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So far the ECB has not responded to the disinflationary risks building in the euro area. Some Governing Council members dismissed the calls for action from numerous economists, referring to the analysts’ reports as the “Anglo-Saxon” irrational fear of deflation. Perhaps. But is doing nothing then a “rational” policy? While the ECB has been on the sidelines, the balance sheet of the Eurosystem has been contracting fairly sharply – all in the face of unusually tight credit conditions (see post).
While many Governing Council members insist that the recent trend of below-target inflation is transient, the data tells us otherwise. For example, the latest report shows the German PPI consistently in the red for several months in a row.
|Source: Statistisches Bundesamt|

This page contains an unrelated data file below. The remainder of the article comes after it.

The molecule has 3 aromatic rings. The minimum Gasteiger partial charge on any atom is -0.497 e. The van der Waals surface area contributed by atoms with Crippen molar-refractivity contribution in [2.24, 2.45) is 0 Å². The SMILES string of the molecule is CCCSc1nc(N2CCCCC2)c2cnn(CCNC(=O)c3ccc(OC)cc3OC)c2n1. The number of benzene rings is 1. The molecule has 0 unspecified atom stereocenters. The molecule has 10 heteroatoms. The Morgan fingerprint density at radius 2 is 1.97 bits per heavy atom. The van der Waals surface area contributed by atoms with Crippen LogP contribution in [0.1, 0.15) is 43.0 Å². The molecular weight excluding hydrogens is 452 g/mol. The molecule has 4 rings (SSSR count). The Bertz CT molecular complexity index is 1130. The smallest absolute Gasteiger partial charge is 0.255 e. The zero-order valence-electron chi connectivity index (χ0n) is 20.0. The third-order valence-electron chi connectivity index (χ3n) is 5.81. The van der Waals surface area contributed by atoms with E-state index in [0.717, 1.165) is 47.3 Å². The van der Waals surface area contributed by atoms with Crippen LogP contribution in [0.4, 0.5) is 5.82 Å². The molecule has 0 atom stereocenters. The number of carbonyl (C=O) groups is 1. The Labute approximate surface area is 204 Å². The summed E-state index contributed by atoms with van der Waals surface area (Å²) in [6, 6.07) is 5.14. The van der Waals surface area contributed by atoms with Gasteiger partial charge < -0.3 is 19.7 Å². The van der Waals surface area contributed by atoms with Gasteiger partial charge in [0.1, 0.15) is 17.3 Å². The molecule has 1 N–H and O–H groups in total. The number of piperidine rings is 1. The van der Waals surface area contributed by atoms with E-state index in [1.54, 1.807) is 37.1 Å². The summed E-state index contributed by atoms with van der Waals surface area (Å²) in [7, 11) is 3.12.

Similarly the French CPI figures are also significantly below historical averages, with the core rate declining particularly quickly.
In isolation these disinflation signals may be fine, but on the whole the trends across multiple countries could spell trouble. This is especially important as China’s economic growth slows (see story), making it more difficult for the Eurozone to export its way into stronger growth (as some member nations have been doing). An economic slowdown in the Eurozone at this stage could tip the balance, pushing the whole euro area into a deflationary environment.